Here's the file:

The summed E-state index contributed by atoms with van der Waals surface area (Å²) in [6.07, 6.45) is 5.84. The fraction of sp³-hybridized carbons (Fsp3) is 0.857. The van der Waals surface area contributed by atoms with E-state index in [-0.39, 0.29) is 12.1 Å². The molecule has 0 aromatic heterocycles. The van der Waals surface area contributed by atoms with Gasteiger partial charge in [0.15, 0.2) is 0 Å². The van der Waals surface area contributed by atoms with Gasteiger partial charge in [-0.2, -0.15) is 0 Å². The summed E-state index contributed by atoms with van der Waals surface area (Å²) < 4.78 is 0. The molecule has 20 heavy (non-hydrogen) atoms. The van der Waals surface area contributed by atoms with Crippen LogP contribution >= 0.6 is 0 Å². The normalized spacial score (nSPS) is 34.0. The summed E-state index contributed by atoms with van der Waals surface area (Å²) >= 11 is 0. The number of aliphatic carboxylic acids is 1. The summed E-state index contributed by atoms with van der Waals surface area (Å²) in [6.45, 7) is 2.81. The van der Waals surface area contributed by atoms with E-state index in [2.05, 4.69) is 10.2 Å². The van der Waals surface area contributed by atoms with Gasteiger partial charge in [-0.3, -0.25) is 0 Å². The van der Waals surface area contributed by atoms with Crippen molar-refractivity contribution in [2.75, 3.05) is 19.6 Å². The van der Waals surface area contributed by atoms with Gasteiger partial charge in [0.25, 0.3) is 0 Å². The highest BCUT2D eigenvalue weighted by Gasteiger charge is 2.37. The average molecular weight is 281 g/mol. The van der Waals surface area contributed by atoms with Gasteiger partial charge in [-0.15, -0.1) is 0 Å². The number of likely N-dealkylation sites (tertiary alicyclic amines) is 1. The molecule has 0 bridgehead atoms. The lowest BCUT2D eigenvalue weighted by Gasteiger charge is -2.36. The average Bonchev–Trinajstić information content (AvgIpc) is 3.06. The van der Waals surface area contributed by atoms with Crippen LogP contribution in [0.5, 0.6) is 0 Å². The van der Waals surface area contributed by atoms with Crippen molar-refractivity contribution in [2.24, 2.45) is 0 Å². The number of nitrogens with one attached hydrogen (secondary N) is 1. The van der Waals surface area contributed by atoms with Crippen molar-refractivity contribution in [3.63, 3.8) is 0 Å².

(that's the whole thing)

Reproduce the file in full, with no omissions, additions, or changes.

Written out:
The summed E-state index contributed by atoms with van der Waals surface area (Å²) in [6.07, 6.45) is 5.84. The fraction of sp³-hybridized carbons (Fsp3) is 0.857. The van der Waals surface area contributed by atoms with E-state index in [-0.39, 0.29) is 12.1 Å². The molecule has 0 aromatic heterocycles. The van der Waals surface area contributed by atoms with Gasteiger partial charge in [0.15, 0.2) is 0 Å². The van der Waals surface area contributed by atoms with Gasteiger partial charge in [-0.2, -0.15) is 0 Å². The summed E-state index contributed by atoms with van der Waals surface area (Å²) < 4.78 is 0. The molecule has 20 heavy (non-hydrogen) atoms. The van der Waals surface area contributed by atoms with Crippen LogP contribution >= 0.6 is 0 Å². The normalized spacial score (nSPS) is 34.0. The summed E-state index contributed by atoms with van der Waals surface area (Å²) >= 11 is 0. The number of aliphatic carboxylic acids is 1. The summed E-state index contributed by atoms with van der Waals surface area (Å²) in [6.45, 7) is 2.81. The van der Waals surface area contributed by atoms with E-state index in [2.05, 4.69) is 10.2 Å². The van der Waals surface area contributed by atoms with Gasteiger partial charge in [-0.3, -0.25) is 0 Å². The van der Waals surface area contributed by atoms with Crippen molar-refractivity contribution in [2.75, 3.05) is 19.6 Å². The van der Waals surface area contributed by atoms with Gasteiger partial charge in [0.25, 0.3) is 0 Å². The highest BCUT2D eigenvalue weighted by Gasteiger charge is 2.37. The average molecular weight is 281 g/mol. The van der Waals surface area contributed by atoms with Gasteiger partial charge in [-0.15, -0.1) is 0 Å². The number of likely N-dealkylation sites (tertiary alicyclic amines) is 1. The molecule has 0 bridgehead atoms. The lowest BCUT2D eigenvalue weighted by Gasteiger charge is -2.36. The average Bonchev–Trinajstić information content (AvgIpc) is 3.06. The van der Waals surface area contributed by atoms with Crippen LogP contribution in [0.5, 0.6) is 0 Å². The van der Waals surface area contributed by atoms with Crippen molar-refractivity contribution in [2.24, 2.45) is 0 Å². The number of nitrogens with one attached hydrogen (secondary N) is 1. The van der Waals surface area contributed by atoms with Crippen molar-refractivity contribution in [3.63, 3.8) is 0 Å².